I have said before, and I will say again, that Alastair Hannay’s translations of Kierkegaard for Penguin are superior to the Hongs’ translations for Princeton. I will probably do some posts comparing them again. That is not the purpose of the present post, however. I’m teaching a seminar on Kierkegaard now at Haverford College where we’re reading Kierkegaard’s Philosophical Crumbs, and his Concluding Unscientific Postscript to the Philosophical Crumbs. We’re using my translation of the Crumbs from Oxford and Hannay’s translation of the Postscript from Cambridge. In the course of my reading through this new translation of the Postscript, I have discovered a number of problems with it.

The most serious and most perplexing problem is Hannay’s systematically translating Kierkegaard’s Opvakt as “reborn.” Opvakt literally means “awakened.” It comes from the verb opvække, that, according to Ferrall-Repp means “to awake, rouse, excite, stir up.” An Opvækkelse is similarly defined by Ferrall-Repp as an “awakening.” Kierkegaard uses the expression en Opvakt to refer to a follower of the charismatic Danish priest Nikolai Frederik Severin Grundtvig (see the commentary to SKS).

One might be tempted to argue that while “awakened” is the most literal translation of Opvakt, it is awkward in English to refer to the members of a particular religious movement as “awakened.” Unfortunately, “reborn” isn’t much better if it is better at all. The idiomatic expression in English would be “born again.”

The more serious difficulty, however, with the translation of Opvakt as “reborn” is that it is misleading, so misleading, in fact, that it is likely to make readers dependent on English translations of Kierkegaard conclude that his thought is incoherent. Kierkegaard speaks in the following passage from the Philosophical Crumbs of a “rebirth” of the individual who receives the condition for understanding the truth from the god in time.

To the extent that the disciple was in error and now receives the truth as well as the condition for understanding it, a change takes place in him that is like the transition from not being to being. But this transition from not being to being is precisely that of birth [Fødselens]. He who exists already can hardly be born, and yet he is born. Let us call this transition rebirth [Gjenfødslen](96).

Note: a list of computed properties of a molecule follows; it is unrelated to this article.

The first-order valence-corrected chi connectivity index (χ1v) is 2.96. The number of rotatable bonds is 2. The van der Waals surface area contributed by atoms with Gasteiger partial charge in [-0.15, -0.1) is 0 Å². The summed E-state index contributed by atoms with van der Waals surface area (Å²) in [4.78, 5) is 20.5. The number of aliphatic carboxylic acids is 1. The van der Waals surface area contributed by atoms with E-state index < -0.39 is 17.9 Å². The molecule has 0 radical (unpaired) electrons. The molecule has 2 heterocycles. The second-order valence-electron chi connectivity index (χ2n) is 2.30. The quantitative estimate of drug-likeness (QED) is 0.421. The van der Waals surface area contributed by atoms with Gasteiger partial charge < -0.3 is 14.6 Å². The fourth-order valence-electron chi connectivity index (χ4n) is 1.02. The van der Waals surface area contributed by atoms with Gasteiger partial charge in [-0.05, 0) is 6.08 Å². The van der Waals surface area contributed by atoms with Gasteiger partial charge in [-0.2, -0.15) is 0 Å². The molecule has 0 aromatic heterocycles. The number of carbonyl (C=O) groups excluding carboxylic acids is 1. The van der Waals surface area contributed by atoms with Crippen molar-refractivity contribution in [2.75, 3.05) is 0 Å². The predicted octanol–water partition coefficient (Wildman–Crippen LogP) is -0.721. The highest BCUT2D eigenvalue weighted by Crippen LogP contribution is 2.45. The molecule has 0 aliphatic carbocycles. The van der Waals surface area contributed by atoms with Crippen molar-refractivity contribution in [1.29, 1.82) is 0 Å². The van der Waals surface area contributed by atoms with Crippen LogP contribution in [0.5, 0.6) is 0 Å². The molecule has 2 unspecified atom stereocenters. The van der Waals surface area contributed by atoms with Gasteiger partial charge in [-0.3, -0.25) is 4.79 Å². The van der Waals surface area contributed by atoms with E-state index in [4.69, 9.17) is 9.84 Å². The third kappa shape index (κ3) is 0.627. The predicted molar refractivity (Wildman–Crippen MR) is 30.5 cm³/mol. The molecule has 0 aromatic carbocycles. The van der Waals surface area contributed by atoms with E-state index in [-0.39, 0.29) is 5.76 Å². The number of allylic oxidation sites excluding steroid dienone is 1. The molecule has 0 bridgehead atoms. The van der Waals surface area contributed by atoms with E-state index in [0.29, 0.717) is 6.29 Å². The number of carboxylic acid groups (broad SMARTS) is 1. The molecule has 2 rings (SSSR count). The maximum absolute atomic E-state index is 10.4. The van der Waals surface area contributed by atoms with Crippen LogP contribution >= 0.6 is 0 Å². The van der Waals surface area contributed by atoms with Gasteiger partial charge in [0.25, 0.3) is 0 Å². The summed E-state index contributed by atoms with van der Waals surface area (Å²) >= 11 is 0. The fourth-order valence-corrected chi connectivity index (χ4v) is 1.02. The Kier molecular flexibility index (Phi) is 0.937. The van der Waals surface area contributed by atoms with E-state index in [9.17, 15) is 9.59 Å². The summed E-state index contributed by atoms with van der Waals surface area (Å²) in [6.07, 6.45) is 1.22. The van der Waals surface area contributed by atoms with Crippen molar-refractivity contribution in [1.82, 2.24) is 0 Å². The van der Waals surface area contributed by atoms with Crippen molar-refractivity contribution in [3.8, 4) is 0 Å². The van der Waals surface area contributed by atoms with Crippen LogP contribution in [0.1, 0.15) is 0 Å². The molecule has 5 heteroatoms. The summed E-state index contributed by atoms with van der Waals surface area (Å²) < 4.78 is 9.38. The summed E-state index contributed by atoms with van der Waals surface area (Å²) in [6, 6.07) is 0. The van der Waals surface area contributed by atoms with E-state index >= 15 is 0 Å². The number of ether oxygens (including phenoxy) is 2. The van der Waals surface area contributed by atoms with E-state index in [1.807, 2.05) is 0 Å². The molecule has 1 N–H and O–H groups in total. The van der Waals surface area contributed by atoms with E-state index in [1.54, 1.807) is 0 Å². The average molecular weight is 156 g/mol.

The expression for “rebirth” is Gjenfødslen. Gjenfødslen comes from adding the prefix Gjen (which comes from Igien, which means “again”) to Fødsel, which, according to Ferrall-Repp. is defined as “delivery, parturation, birth, nativity.”

This “rebirth” is an unqualifiedly positive thing. It is, indeed, precisely the temporal point of departure for a person’s “eternal consciousness” the possibility of which was posed as “the problem of the Crumbs.

Kierkegaard’s “Gjenfødslen” is a positive phenomenon, indeed, THE positive phenomenon. Kierkegaard has little respect, however, for the followers of Grundtvig, so his references to them as Opvakt are all pejorative.

What is the poor reader dependent on English translations of Kierkegaard to make of this? When he reads the Crumbs, he’ll find that “rebirth” is equivalent to an individual’s encounter with God in the person of Christ. When he proceeds, however, to the Postscript, he’ll read that “[t]he one who is reborn … is not relating to God” (381, emphasis added).

This isn’t the only misleading reference in Hannay’s translation to someone who is “reborn.” There is also a reference on page 383 to “the impudent assurance in the fact of God of the one reborn.” There’s another reference on page 424 to “the one who is reborn impertinently retain[ing] God.” When I did a search on “reborn” on my electronic copy of the book, I got 25 hits. Some of the pages, such as 429, have multiple references because Kierkegaard goes on at some length in those places about what is wrong with the followers Grundtvig –– except that the reader very likely won’t know that’s what Kierkegaard is doing, but will assume he’s critiquing the views he developed himself in the Philosophical Crumbs.

Kierkegaard is not critiquing his own earlier views, or worse, contradicting himself. “Rebirth” is a literal translation of Gjenfødslen. It is not, however, a literal translation of Opvakt, and given that Kierkegaard uses Opvakt only pejoratively and Gjenfødslen only positively, a translator needs to be careful to preserve that terminological distinction in order to avoid confusing the reader and perhaps compelling him to conclude that Kierkegaard just wasn’t all that rigorous a thinker.

I thought it was important to alert readers to this problem because people who read my translation of Kierkegaard’s Philosophical Crumbs will very likely be inclined to read Hannay’s translation of the Postscript since Hannay also translates Kierkegaard’s Smuler as “crumbs.”

Hannay got Smuler right, but he got Opvakt wrong.